30. 30.  Thiopentone - A reduced dose is again needed, as reduction in plasma proteins causes an increased unbound fraction of the drug. The distribution half life and duration of action are also prolonged.  Ketamine - is highly extracted by the liver and not significantly bound to albumin leading to a variable clearance depending on the degree of synthetic liver function.  Etomidate can also be used. Muscle relaxants:  All non-depolarizing agents have been used successfully in liver transplantation as long as appropriate neuromuscular monitoring is performed.  Atracurium and cisatracurium are metabolized independent of the liver and are therefore preferred in patients with liver disease.  Vecuronium and rocuronium also provide optimal conditions, (increase requirement of first dose of nondepolarizing muscle relaxants & prolong duration of their action).
    31. 31. Maintenance of anaesthesia: A balanced anaesthetic is used which consists of a volatile agent in low to moderate concentrations (0.5–1 MAC) in an air-oxygen mixture to ensure unconsciousness, while an opioid, is chosen to blunt the sympathetic response to stimulation.  Nitrous oxide should be avoided, in order to minimize gaseous distension of the bowel & to avoid its effect on expansion of venous air emboli which may occur during the procedure Maintenance of blood flow to the liver is crucial once Volatile agentthe new allograft has been transplanted.  Nearly all volatile anaesthetic agents reduce cardiac output and MAP, hence reduce hepatic blood flow.  Isoflurane has been the volatile agent to be preferred because of its vasodilation effect on hepatic circulation, preserving splanchnic blood flow better than the others;(advantageous for the reperfused graft)  Different studies give conflicting reports on desflurane & sevoflurane effect on hepatic blood flow.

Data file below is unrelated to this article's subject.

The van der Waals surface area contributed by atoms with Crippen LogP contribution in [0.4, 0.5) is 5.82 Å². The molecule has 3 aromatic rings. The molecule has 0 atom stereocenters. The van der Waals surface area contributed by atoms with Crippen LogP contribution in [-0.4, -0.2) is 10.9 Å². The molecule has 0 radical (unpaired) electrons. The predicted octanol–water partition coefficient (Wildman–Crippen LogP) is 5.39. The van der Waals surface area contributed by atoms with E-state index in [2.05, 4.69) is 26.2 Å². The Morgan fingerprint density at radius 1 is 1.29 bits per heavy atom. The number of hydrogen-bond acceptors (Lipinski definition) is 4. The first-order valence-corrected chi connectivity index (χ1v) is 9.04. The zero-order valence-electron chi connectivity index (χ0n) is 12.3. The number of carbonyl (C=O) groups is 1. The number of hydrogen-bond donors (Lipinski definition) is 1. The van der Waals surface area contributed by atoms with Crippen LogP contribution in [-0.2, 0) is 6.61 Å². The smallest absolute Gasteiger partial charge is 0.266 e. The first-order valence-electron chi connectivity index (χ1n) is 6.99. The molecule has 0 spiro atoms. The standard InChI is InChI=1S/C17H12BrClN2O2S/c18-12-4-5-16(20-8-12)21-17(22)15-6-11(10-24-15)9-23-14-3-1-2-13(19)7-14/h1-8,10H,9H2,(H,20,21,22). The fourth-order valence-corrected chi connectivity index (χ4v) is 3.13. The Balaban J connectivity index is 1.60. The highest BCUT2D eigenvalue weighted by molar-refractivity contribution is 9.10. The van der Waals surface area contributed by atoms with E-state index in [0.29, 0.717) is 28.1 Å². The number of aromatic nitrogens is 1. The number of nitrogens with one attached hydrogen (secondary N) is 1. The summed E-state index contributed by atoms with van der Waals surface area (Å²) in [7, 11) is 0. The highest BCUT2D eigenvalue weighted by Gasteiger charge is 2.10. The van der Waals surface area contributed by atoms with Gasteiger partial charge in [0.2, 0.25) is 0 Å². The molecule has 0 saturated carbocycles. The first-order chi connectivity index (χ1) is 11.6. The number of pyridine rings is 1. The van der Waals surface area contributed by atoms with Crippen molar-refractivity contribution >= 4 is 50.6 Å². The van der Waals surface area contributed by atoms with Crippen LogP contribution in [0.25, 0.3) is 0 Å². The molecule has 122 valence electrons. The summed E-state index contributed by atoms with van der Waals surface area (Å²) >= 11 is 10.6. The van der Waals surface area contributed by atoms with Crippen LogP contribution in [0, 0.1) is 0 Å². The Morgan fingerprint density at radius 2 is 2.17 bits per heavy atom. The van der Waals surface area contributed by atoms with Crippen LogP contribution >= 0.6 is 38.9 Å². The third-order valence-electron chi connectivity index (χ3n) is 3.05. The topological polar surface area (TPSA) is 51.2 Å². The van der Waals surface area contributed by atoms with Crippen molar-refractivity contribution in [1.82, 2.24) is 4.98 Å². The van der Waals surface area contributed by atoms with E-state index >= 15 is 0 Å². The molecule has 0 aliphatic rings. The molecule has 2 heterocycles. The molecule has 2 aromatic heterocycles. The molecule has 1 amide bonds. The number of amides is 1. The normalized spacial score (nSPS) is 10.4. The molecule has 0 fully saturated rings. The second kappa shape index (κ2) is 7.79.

32. 32. Opioids:-  Elimination of morphine is delayed in cirrhotic patients due to reduced hepatic blood flow and extraction ratio.(accumulation of the active metabolite morphine-6-glucuronide occurs).Morphine may therefore precipitate encephalopathy and possibly best avoided in severe liver dysfunction.  Fentanyl, Sufentanil & Remifentanil are commonly used as their clearance is unaffected.  Following induction - Invasive monitoring  Positioning & Padding.  Orogastric tube insertion.  Multiple venous access.  Antibiotic adminstration.
    33. 33. Haemodynamic management: Complexity of surgery cause rapid fluid shift, blood loss. Haemodynamic stability is essential intra-op to maintain perfusion to vital organs & successful transplantation.  The transplant operation can be conceptualized as consisting of three phases: 1). hepatectomy (liver removal, Pre-anhepatic) phase, 2). Anhepatic (no liver) phase, and 3). post implantation(Post anhepatic) phase.